Attackers Exploit Heartbleed Vulnerability to Circumvent Multi-factor Authentication on VPNs and Hijack Active User Sessions
After details of the critical “Heartbleed” vulnerability in OpenSSL emerged earlier this month, which enables attackers to steal sensitive data typically protected by TLS encryption, there has been widespread concern among system administrators, network security teams, software developers and essentially anyone with any technical connection to the Internet.
In short, the Heartbleed vulnerability allows attackers to repeatedly access 64K blocks of memory by sending a specially crafted packet to a server running a vulnerable version of OpenSSL. Because an attacker can't specify what kind of data to obtain from the computer's memory or reliably get the same kind of information each time, the attack depends on luck and timing.
Originally, one of the key concerns about the vulnerability was if an attacker could obtain the private SSL Keys from a server by exploiting Heartbleed. As it turns out, through an experiment setup by CloudFlare, several researchers independently retrieved the private keys from the intentionally-vulnerable NGINX server using the Heartbleed exploit.
Now, according to researchers at Mandiant, now a unit of FireEye, an attacker was able to leverage the Heartbleed vulnerability against the VPN appliance of a customer and hijack multiple active user sessions.
“Specifically, the attacker repeatedly sent malformed heartbeat requests to the HTTPS web server running on the VPN device, which was compiled with a vulnerable version of OpenSSL, to obtain active session tokens for currently authenticated users,” Mandiant’s Christopher Glyer explained in a blog post. “With an active session token, the attacker successfully hijacked multiple active user sessions and convinced the VPN concentrator that he/she was legitimately authenticated. The attack bypassed both the organization’s multifactor authentication and the VPN client software used to validate that systems connecting to the VPN were owned by the organization and running specific security software.”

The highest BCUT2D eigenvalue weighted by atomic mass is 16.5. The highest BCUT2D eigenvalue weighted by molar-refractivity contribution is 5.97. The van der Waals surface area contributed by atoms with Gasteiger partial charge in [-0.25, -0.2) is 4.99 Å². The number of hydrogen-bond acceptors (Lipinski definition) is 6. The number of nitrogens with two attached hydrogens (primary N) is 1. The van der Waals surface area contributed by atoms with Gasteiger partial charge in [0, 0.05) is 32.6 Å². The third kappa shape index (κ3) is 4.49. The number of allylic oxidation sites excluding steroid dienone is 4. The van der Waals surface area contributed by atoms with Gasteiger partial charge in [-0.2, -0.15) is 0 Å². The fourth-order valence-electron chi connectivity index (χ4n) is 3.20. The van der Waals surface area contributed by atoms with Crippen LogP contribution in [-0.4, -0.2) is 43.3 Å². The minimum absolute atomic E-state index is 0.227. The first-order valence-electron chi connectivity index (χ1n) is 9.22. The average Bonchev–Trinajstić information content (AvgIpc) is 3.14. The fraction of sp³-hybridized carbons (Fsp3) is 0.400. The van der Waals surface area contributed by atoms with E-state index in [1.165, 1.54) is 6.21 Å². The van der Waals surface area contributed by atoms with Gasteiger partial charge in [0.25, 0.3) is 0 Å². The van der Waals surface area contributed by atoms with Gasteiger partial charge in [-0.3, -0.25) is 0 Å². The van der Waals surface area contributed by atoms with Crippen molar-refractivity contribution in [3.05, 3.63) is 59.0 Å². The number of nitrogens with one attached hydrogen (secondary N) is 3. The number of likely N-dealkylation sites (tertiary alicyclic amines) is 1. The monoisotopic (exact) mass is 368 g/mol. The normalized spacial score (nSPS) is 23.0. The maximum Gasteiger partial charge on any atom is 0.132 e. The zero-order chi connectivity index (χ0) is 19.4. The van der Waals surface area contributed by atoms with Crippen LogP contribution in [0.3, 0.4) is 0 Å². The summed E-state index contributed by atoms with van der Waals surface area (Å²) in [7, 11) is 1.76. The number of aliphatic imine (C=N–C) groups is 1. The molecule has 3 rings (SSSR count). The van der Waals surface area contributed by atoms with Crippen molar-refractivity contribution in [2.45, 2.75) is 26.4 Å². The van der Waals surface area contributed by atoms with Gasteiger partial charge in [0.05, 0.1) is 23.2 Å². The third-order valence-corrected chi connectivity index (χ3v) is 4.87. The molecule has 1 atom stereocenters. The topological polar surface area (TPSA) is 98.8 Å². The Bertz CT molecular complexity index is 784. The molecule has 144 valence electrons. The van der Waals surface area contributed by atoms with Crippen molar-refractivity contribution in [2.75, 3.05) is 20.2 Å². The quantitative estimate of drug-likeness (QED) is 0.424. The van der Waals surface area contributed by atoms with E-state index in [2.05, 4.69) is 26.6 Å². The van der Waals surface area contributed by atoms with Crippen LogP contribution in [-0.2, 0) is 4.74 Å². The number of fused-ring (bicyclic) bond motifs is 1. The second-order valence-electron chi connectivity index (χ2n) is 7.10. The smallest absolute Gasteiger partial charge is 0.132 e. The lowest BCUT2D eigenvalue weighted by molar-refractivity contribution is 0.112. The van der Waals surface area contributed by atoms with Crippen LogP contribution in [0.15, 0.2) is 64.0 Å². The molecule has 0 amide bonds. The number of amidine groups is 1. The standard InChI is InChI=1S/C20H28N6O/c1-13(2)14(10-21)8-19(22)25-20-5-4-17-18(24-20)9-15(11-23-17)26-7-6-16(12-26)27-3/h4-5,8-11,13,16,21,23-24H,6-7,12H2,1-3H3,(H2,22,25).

The attack started on April 8 and the victim was an organization located in the United States, a FireEye spokesperson told SecurityWeek.
According to Mandiant, the following evidence proved the attacker had stolen legitimate user session tokens:
1. A malicious IP address triggered thousands of IDS alerts for the Heartbleed vulnerability destined for the victim organization’s SSL VPN.
2. The VPN logs showed active VPN connections of multiple users rapidly changing back and forth, “flip flopping”, between the malicious IP address and the user’s original IP address. In several cases the “flip flopping” activity lasted for multiple hours.
3. The timestamps associated with the IP address changes were often within one to two seconds of each other.
4. The legitimate IP addresses accessing the VPN were geographically distant from malicious IP address and belonged to different service providers.
5. The timestamps for the VPN log anomalies could be correlated with the IDS alerts associated with the Heartbleed bug.
After connecting to the VPN, the attacker attempted to move laterally and escalate his/her privileges within the victim organization, Mandiant said.
Additional details and actionable advice are available from Mandiant.
The vulnerability is "catastrophic” for SSL and Internet security, Bruce Schneier, a well-known cryptologist and CTO of Co3 Systems, previously told SecurityWeek. “On the scale of 1 to 10, this is an 11.”
While it's perfectly possible there are even more serious flaws in TLS lurking undiscovered, Heatbleed is quite possibly the worst one to date. Calling Heartbleed a “ginormous issue” would be a conservative assessment, Schneier said.
It's very likely governments around the world used Heartbleed to exploit whatever server they could and grab whatever they could get as soon as they heard about the vulnerability, Schneier suggested. “Because why would you not?”
The NSA has denied a report claiming it was aware of and even exploited Heartbleed to gather critical intelligence.
"NSA was not aware of the recently identified vulnerability in OpenSSL, the so-called Heartbleed vulnerability, until it was made public in a private-sector cybersecurity report," an NSA spokeswoman said.